The ‘Blue Stockings’ sticker is from a magazine on campus that I used to write for. It’s all about validating different identities and giving expression to marginalized communities. Some of my other stickers, like the ‘Black and Pink Abolition Movement’, are from walkouts and protests I participated in”

Do you think it is important to express your views on your laptop?

“Yeah, I think it is really important to have my views be known and to express them.”


Why do you think it is important for you to have your stickers on your laptop?

“The stickers add a personal element and a way to express my views. The stickers are also a great conversation starter, some people have come up to me before and asked me about my stickers. Some people just need something to a start a conversation with and I think stickers are a great way to do that.”

Where did you get your stickers?

The “Ruth is the Truth” sticker was from my mom. She knew I admired Ruth Bader Ginsberg, so she sent me the sticker. I got my Planned Parenthood stickers from the Brown Feminists. I supported Bernie Sanders during the primaries, so I got this ‘Feel the Bern’ sticker from Urban Outfitters sometime during the elections.”


Where did you get your stickers?

“Some stickers I found on my own, others I came across while at activities fairs and club meetings. Some of the stickers came from the Brown Democrats and the Brown Feminists. The Black Lives Matter sticker and the Obama “‘Hope” sticker were deliberate purchases because I care about these issues and want to express them.”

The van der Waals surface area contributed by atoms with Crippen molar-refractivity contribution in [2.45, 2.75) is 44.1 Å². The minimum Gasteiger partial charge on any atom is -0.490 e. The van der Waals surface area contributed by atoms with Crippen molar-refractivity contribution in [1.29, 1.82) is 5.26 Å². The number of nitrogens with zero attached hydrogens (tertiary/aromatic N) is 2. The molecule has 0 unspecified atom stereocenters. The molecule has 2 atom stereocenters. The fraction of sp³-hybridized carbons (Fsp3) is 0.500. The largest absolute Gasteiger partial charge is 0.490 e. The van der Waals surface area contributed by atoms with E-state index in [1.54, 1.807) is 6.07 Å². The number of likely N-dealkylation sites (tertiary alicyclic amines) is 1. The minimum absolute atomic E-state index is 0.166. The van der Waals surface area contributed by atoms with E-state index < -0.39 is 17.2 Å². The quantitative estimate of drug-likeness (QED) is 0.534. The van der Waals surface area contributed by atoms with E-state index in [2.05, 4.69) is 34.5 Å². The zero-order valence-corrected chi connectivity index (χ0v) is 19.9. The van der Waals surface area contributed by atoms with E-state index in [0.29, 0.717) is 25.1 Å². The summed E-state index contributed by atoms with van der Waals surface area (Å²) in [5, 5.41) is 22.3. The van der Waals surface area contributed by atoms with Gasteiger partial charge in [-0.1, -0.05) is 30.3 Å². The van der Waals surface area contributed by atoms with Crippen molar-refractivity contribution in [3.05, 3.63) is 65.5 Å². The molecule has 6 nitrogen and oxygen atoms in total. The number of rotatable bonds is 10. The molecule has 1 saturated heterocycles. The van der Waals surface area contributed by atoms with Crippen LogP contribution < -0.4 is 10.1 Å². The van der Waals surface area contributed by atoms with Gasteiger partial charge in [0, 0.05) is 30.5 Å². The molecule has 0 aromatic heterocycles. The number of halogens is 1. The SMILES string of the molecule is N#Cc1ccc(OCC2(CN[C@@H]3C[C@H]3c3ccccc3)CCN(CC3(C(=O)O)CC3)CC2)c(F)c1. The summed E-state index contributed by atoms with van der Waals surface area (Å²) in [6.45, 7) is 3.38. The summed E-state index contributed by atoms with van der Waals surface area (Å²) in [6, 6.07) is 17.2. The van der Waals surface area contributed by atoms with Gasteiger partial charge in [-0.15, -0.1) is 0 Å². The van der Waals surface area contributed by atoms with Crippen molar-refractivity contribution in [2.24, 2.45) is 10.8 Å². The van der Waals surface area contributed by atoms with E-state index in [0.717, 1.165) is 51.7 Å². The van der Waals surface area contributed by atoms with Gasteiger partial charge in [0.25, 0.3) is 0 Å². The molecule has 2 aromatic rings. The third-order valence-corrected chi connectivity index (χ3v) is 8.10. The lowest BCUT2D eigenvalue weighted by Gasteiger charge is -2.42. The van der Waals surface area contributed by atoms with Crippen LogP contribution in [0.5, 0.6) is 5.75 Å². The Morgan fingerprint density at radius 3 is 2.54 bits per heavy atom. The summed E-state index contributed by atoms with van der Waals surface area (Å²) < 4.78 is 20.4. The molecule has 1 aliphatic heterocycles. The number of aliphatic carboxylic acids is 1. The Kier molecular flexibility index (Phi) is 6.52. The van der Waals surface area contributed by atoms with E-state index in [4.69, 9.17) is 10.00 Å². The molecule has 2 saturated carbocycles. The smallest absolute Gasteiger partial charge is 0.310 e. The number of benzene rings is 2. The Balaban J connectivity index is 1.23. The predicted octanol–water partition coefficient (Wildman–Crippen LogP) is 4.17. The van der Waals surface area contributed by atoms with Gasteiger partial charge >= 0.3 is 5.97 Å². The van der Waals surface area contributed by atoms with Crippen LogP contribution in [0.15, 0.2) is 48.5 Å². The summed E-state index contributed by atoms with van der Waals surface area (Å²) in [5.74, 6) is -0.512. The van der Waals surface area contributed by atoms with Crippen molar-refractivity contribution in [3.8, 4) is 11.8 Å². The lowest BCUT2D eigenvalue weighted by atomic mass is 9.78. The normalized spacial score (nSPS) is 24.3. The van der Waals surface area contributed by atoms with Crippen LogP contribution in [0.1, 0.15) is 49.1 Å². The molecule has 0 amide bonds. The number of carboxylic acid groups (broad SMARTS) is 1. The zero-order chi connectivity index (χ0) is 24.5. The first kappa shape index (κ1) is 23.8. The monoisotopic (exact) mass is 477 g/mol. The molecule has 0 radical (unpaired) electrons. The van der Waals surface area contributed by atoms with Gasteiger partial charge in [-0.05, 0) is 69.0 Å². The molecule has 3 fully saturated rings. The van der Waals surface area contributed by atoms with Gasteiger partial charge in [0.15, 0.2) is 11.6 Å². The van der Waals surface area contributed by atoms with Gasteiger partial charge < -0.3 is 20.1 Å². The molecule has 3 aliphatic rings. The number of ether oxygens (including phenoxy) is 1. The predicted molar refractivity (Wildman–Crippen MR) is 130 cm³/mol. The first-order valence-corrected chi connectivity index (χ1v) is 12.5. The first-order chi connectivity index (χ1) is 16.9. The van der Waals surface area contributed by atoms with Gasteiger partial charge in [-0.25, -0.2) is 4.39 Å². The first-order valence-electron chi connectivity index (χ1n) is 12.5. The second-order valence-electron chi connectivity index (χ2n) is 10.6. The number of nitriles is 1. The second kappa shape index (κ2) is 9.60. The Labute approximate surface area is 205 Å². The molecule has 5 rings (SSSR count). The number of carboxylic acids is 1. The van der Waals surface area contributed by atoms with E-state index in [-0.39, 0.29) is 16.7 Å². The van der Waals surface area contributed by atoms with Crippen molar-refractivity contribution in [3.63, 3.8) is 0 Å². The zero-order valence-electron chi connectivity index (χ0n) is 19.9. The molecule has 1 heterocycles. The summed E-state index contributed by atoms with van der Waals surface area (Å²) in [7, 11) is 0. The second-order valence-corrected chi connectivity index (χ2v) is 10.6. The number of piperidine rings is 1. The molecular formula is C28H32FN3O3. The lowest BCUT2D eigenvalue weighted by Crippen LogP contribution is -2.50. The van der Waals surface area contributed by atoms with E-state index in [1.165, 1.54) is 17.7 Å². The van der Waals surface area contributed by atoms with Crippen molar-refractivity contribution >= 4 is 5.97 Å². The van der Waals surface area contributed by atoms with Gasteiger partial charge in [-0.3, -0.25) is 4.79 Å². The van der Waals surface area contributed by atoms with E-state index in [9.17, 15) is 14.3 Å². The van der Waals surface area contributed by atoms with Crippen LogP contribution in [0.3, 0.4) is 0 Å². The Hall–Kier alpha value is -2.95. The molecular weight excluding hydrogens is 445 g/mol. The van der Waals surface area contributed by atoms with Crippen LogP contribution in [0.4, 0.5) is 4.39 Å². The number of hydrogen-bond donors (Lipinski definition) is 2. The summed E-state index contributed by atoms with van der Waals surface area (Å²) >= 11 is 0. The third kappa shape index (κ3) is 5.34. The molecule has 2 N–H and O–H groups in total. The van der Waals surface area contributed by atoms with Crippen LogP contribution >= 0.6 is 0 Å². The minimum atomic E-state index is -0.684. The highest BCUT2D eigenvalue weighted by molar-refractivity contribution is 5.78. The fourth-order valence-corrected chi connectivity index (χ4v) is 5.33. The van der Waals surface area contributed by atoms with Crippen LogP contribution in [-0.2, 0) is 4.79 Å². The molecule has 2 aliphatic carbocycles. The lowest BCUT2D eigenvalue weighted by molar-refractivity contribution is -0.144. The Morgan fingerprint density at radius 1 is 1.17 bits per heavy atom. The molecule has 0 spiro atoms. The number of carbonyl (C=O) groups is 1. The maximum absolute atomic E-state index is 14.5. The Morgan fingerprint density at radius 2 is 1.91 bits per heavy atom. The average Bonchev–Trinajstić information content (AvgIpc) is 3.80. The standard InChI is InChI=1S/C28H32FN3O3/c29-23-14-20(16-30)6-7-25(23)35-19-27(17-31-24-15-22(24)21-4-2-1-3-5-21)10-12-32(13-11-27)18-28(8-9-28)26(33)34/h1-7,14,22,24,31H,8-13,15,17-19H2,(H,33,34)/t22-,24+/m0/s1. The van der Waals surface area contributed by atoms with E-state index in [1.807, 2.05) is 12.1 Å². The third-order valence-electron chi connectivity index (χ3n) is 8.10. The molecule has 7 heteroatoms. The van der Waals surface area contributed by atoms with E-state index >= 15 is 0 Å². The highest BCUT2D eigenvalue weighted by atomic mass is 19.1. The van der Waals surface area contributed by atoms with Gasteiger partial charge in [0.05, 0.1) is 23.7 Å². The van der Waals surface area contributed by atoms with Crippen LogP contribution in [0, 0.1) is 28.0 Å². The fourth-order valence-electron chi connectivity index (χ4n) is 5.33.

Do you feel it’s important to keep your Hillary sticker on your laptop post-election?

“Yes, of course! I’m inspired by Hillary Clinton and all of the work she has done!”

Did you plan the laptop or was it a natural development over time?

“I did plan my laptop, I liked having a nice order to things. I want the political message of my laptop to be subtle, I don’t want to rub my beliefs in anyone’s face, but I do have the right to express my political beliefs.”


We were unable to conduct an official interview with this student, but the laptop speaks for itself. The stickers indicate a profound support for civil liberties and social justice movements.


Tell us about the stickers on your laptop.

“I got the Bernie sticker a short while before the presidential primaries to show my support for him and for the causes he was fighting for. Also, the work ‘vote’ is spelled out in American Sign Language, which I loved because I was learning ASL at the time, so the sticker supported deaf artists and Bernie at the same time!”


Is the layout of your laptop the result of deliberate planning or was it a natural development? How does it display your political identity?

“My sticker display has definitely evolved over time. As I’ve become more involved with political causes on and off campus, I’ve added more. I used to have a Hillary sticker and one for a Florida Senate campaign I worked on in the fall, but I had to take them off while working for a nonpartisan company over winter break. Those stickers in particular were difficult for me to take off, which I think is symbolic about the difficulties in moving on after a campaign you were really invested in doesn’t end as you expected it to.”


How does your laptop project your political identity?

“As a passionate Democrat, I want people to know what my political opinions are as well as how deeply I care about politics. I don’t just sit on the sidelines, I get involved.  Also, I left my ‘I Registered to Vote’ sticker in hopes that it would remind others to vote!”


Photo Essay by Timothy Peltier and Louise Tisch